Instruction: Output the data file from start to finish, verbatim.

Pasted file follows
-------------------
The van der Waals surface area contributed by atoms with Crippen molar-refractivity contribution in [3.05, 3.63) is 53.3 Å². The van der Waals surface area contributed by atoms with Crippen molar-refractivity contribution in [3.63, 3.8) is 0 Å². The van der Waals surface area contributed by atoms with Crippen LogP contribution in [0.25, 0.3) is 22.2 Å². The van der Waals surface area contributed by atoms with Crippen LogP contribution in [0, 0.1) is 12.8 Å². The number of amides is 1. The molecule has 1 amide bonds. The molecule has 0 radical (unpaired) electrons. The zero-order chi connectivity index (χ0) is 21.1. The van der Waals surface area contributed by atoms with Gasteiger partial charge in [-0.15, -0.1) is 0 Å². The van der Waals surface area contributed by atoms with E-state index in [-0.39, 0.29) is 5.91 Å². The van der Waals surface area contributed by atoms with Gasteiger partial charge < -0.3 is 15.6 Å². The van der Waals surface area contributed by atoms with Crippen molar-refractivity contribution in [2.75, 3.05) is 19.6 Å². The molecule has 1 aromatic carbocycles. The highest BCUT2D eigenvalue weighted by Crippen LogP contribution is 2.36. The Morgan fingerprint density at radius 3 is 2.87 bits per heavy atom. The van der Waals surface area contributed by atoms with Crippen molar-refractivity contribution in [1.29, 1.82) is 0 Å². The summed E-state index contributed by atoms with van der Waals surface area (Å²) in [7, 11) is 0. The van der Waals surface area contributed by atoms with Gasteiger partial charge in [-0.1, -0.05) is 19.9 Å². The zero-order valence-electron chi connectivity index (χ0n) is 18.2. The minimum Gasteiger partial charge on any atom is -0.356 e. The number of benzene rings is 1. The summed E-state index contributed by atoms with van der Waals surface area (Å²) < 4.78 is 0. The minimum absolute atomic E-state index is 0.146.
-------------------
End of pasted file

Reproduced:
The van der Waals surface area contributed by atoms with Crippen molar-refractivity contribution in [3.05, 3.63) is 53.3 Å². The van der Waals surface area contributed by atoms with Crippen molar-refractivity contribution in [3.63, 3.8) is 0 Å². The van der Waals surface area contributed by atoms with Crippen LogP contribution in [0.25, 0.3) is 22.2 Å². The van der Waals surface area contributed by atoms with Crippen LogP contribution in [0, 0.1) is 12.8 Å². The number of amides is 1. The molecule has 1 amide bonds. The molecule has 0 radical (unpaired) electrons. The zero-order chi connectivity index (χ0) is 21.1. The van der Waals surface area contributed by atoms with Gasteiger partial charge in [-0.15, -0.1) is 0 Å². The van der Waals surface area contributed by atoms with E-state index in [-0.39, 0.29) is 5.91 Å². The van der Waals surface area contributed by atoms with Gasteiger partial charge < -0.3 is 15.6 Å². The van der Waals surface area contributed by atoms with Crippen molar-refractivity contribution in [2.75, 3.05) is 19.6 Å². The molecule has 1 aromatic carbocycles. The highest BCUT2D eigenvalue weighted by Crippen LogP contribution is 2.36. The Morgan fingerprint density at radius 3 is 2.87 bits per heavy atom. The van der Waals surface area contributed by atoms with Crippen molar-refractivity contribution in [1.29, 1.82) is 0 Å². The summed E-state index contributed by atoms with van der Waals surface area (Å²) in [7, 11) is 0. The van der Waals surface area contributed by atoms with Gasteiger partial charge in [-0.1, -0.05) is 19.9 Å². The zero-order valence-electron chi connectivity index (χ0n) is 18.2. The minimum Gasteiger partial charge on any atom is -0.356 e. The number of benzene rings is 1. The summed E-state index contributed by atoms with van der Waals surface area (Å²) < 4.78 is 0. The minimum absolute atomic E-state index is 0.146.